Traffic policy.

Discussion in 'Cisco' started by =?ISO-8859-2?Q?Micha=B3_Iwaszko?=, Oct 2, 2006.

  1. Is it possible to limit incoming traffic using policing? For example:

    ip access-list extended ACL_CM_TEST
    permit tcp any any eq www
    class-map match-any CM_TEST
    match access-group name ACL_CM_TEST
    policy-map PM_TEST
    class CM_TEST
    police 1024000 conform-action transmit exceed-action drop

    And of course attaching it to an interface with service-policy input.


    --
    Micha³ Iwaszko
    (Rot13 my address)
     
    =?ISO-8859-2?Q?Micha=B3_Iwaszko?=, Oct 2, 2006
    #1
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  2. In article <efr2qf$ov2$>,
    Micha³ Iwaszko <> wrote:
    >Is it possible to limit incoming traffic using policing?


    Yes, but it -usually- doesn't help much. THe packets have already
    been transmitted to you, so the link has already been congested;
    and no return signal is going to be explicitly sent upstream
    to indicate the packet has been dropped.

    You mostly using incoming traffic policies if you have internal
    devices (hosts, routers, switches) that cannot keep up to the
    received traffic.

    You can, though, use incoming traffic policies to simulate network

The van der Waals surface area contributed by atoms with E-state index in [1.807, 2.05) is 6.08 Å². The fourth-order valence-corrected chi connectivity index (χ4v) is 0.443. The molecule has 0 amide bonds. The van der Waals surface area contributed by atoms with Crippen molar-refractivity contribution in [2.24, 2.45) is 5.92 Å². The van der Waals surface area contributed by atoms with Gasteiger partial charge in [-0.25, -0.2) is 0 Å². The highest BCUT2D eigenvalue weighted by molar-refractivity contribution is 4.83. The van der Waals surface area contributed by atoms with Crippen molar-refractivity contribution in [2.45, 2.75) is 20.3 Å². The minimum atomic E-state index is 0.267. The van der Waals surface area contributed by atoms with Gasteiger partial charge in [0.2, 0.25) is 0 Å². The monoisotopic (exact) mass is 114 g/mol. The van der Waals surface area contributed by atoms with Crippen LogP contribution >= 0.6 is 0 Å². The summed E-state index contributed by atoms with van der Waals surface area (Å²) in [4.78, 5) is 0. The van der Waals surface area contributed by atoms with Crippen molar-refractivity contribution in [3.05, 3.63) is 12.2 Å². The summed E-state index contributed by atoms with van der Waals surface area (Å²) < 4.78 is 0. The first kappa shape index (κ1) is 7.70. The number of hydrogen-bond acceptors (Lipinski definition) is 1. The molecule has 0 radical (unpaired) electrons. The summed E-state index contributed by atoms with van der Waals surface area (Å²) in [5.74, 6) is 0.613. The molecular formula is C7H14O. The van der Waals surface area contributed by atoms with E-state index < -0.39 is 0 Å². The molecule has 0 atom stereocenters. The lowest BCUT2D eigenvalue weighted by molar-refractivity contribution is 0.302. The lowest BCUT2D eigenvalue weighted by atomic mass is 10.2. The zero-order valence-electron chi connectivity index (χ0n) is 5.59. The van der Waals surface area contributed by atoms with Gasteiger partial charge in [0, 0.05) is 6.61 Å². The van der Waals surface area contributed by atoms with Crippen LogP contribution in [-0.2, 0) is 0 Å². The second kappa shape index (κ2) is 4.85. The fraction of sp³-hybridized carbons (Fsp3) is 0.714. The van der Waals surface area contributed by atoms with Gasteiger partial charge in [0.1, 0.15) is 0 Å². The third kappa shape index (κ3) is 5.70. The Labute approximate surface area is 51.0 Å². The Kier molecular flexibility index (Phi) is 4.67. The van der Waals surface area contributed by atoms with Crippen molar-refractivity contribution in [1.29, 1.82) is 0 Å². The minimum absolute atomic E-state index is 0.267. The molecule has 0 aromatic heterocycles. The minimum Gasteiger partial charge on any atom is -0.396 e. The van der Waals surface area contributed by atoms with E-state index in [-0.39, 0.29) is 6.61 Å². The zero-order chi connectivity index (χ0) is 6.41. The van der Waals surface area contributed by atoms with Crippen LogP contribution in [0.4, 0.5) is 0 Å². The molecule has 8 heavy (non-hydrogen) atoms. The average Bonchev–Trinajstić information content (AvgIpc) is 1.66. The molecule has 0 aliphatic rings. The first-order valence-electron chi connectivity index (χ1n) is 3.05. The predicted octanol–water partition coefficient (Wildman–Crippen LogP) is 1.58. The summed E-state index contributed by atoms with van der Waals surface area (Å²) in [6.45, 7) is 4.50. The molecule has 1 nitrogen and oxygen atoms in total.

congestion to force the receiver to send back ACKs that the
    transmitter would interpret as indicating that the data wasn't
    getting through, thus forcing the transmitter to adjust the congestion
    window. It is -better- if you can push this kind of adjustement
    to the other side of your uplink, but it can be made to work,
    I understand.
     
    Walter Roberson, Oct 2, 2006
    #2
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  3. =?ISO-8859-2?Q?Micha=B3_Iwaszko?=

    Guest

    Walter Roberson wrote:
    > In article <efr2qf$ov2$>,
    > Micha³ Iwaszko <> wrote:
    > >Is it possible to limit incoming traffic using policing?

    >
    > Yes, but it -usually- doesn't help much. THe packets have already
    > been transmitted to you, so the link has already been congested;
    > and no return signal is going to be explicitly sent upstream
    > to indicate the packet has been dropped.
    >
    > You mostly using incoming traffic policies if you have internal
    > devices (hosts, routers, switches) that cannot keep up to the
    > received traffic.
    >
    > You can, though, use incoming traffic policies to simulate network
    > congestion to force the receiver to send back ACKs that the
    > transmitter would interpret as indicating that the data wasn't
    > getting through, thus forcing the transmitter to adjust the congestion
    > window. It is -better- if you can push this kind of adjustement
    > to the other side of your uplink, but it can be made to work,
    > I understand.


    This does work pretty well with TCP.

    I have only been doing it at home but on a shared 500k internet
    connection I have limited the /Output/ to the local Ethernet to 200k
    for one PC and I find that the ADSL side traffic
    is nicely constrained to this limit. Clearly there will be
    circumstances when it might break down but it has
    been quite good for me so far.
     
    , Oct 2, 2006
    #3
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